To borrow from one of Amercia's largest insurance companies: “If you have Tom Brady as your quarterback, you throw the ball. It's what you do.” Indeed and unsurprisingly, the New England Patriots are a pass-first offense given that they have the greatest to ever do the passing under center. The 2017 season is no different and the defending world champions once again rely primarily on their aerial attack to move the football.
Entering Sunday night's game against the Atlanta Falcons, New England called a pass on 61.9% of its offensive plays with none of the games seeing a run-pass-ratio favoring the ground game. Yesterday, however, the Patriots opted to change the script a little and go with a more balanced approach. It worked quite well and led to the offense's best and most consistent outing since week two.
New England ran a total of 67 offensive plays against the Falcons. Bucking the recent trend, the team went with only 33 pass plays compared to 34 runs (including three kneel-downs). According to Bill Belichick, the sheer volume of runs contributed to the statistical output it brought with it: “The more runs you have, the more yards you're going to gain,” the Patriots head coach pointed out after yesterday's 23-7 victory.
The Patriots ran the football efficiently throughout the game and gained a season-high 162 yards against a defense that gave up an average of only 102 rushing yards per game coming into Sunday's matchup. One of the reasons why New England was able to do that, per Belichick, was playing with a lead: “We hadn't done a ton of that this year, so that gives you an opportunity to run the ball more.” New England played the game on its terms, and it showed.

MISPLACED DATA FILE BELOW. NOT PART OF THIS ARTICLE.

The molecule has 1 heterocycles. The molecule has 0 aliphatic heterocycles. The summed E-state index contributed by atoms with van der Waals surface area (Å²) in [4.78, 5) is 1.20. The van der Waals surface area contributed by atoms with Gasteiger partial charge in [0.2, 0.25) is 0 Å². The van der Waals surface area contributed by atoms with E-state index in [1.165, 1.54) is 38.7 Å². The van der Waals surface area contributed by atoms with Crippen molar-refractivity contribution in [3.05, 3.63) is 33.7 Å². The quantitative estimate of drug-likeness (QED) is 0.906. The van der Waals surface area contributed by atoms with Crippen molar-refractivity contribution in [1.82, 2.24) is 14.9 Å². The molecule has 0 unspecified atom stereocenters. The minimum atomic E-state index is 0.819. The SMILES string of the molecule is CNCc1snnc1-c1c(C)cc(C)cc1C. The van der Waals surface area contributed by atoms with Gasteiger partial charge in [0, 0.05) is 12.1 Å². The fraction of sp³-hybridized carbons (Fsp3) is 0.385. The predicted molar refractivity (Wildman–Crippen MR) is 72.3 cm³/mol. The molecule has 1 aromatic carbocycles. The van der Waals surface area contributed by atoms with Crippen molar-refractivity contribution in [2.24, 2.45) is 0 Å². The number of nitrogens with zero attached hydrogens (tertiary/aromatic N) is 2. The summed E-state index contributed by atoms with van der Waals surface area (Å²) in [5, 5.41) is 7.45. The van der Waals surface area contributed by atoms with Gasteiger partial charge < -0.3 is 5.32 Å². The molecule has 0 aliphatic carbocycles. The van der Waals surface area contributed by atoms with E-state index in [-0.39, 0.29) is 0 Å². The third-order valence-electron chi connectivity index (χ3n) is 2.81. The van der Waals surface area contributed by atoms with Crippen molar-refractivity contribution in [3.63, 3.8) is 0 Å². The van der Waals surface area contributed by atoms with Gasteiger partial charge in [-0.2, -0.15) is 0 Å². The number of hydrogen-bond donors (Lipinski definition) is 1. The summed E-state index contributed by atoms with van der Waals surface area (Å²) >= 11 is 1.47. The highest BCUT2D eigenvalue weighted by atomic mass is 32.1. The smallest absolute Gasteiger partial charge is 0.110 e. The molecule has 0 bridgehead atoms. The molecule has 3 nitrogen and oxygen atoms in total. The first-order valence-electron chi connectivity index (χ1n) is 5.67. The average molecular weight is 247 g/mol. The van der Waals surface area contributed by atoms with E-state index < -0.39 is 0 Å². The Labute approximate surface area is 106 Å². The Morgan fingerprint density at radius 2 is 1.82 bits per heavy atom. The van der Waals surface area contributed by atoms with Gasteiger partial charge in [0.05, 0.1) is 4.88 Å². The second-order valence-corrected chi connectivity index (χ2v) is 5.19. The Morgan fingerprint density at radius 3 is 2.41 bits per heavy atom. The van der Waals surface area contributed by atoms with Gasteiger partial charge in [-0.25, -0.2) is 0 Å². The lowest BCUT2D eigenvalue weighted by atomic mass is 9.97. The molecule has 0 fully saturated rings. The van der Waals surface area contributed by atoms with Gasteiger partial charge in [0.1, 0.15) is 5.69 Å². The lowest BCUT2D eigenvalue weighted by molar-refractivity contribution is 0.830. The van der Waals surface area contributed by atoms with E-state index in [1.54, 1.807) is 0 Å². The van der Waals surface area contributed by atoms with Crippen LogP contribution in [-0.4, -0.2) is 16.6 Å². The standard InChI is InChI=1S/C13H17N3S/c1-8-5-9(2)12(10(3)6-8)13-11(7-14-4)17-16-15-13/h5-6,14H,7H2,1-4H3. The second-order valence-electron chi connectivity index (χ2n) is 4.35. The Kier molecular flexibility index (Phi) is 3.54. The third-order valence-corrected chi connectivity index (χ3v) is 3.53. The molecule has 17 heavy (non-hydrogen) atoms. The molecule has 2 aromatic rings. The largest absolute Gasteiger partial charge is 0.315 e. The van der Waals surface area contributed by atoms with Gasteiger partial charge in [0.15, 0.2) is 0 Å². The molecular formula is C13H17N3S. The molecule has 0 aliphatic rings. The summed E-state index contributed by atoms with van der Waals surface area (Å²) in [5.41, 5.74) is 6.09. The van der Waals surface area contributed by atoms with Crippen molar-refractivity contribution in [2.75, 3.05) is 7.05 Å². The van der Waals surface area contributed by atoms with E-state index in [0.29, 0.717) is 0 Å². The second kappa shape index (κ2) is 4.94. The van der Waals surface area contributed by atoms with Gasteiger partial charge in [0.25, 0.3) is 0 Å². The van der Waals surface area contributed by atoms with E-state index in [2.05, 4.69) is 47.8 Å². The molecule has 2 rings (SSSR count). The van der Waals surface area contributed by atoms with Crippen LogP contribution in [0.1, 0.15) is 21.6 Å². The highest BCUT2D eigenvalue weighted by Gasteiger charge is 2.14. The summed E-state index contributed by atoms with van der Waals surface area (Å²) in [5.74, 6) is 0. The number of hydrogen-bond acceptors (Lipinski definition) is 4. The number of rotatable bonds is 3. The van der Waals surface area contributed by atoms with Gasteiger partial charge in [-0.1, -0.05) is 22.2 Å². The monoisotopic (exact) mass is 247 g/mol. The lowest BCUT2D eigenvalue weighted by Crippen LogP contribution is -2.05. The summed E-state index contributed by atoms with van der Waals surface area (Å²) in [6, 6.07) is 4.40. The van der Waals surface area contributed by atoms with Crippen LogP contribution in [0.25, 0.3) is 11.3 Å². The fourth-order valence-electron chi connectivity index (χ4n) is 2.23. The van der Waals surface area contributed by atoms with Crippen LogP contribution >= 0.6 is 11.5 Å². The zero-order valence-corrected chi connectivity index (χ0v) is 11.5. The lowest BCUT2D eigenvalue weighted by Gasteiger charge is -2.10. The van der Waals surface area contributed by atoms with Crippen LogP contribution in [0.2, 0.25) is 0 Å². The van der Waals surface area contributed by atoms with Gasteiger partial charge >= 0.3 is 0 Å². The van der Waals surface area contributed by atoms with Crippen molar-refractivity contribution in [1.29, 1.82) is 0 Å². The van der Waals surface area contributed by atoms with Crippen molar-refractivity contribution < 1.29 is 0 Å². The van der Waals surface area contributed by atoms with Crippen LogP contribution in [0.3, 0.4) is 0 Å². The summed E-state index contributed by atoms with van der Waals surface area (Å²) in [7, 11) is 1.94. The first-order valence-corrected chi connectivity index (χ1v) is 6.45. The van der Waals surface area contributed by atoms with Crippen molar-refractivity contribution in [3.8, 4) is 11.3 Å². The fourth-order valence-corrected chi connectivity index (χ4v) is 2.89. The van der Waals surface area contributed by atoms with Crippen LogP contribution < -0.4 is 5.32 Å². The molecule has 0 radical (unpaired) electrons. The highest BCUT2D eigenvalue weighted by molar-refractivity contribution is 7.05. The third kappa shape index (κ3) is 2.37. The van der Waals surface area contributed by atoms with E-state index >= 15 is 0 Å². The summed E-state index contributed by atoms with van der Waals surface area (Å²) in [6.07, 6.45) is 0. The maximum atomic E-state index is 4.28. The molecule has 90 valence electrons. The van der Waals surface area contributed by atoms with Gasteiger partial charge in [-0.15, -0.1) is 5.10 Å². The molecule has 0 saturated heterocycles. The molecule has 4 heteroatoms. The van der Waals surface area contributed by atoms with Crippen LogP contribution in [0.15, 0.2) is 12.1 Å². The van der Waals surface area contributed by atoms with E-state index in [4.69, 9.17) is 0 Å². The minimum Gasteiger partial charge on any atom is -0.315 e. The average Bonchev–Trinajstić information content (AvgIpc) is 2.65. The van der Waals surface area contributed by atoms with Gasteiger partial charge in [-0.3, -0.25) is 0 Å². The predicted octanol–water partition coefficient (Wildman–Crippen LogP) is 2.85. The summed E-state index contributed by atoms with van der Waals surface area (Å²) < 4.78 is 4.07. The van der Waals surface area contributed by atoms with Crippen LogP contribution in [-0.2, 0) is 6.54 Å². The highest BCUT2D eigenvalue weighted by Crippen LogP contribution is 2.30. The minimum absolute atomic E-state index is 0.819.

“We ran it in the fourth quarter which is another time where you can pile up some runs if you can make first downs,” Belichick said before acknowledging that this was not the case the last two weeks. Then again, being in a position to run is certainly different than actually being able to run – particularly with the opponent expecting it. But the Patriots were able to yesterday no matter who was asked to carry the load.
Behind strong run blocking performances by the offensive line, tight ends and fullback James Develin, New England's top four runners accounted for a combined 31 carries and an average of 5.1 yards per run. All members of the quartet – Dion Lewis, Mike Gillislee, Rex Burkhead, James White – saw between seven and 14 touches as the balanced usage allowed each back to stay fresh throughout the game.
This, in turn, also allowed the Patriots to maximize each player's impact in the situations they were put into: Lewis and Burkhead mostly served as the main men on early downs between the 20s. Gillislee was used near the goal line and to wear down the defense late in the game. James White was the top receiving back in third down and two-minute situations.
All four played between 13 and 26 of a possible 74 offensive snaps and with the exception of Gillislee were involved in both the passing and the running game. This versatility is what makes the group as dangerous as it is – and if used like yesterday brings a new dimension to the Patriots' offensive attack: If New England continues to use its backs like that, the team will be much tougher to defend than it already is.
Yesterday might therefore just have been a first glimpse into how the backfield will be incorporated into the offense moving forward. Intriguing, to say the least.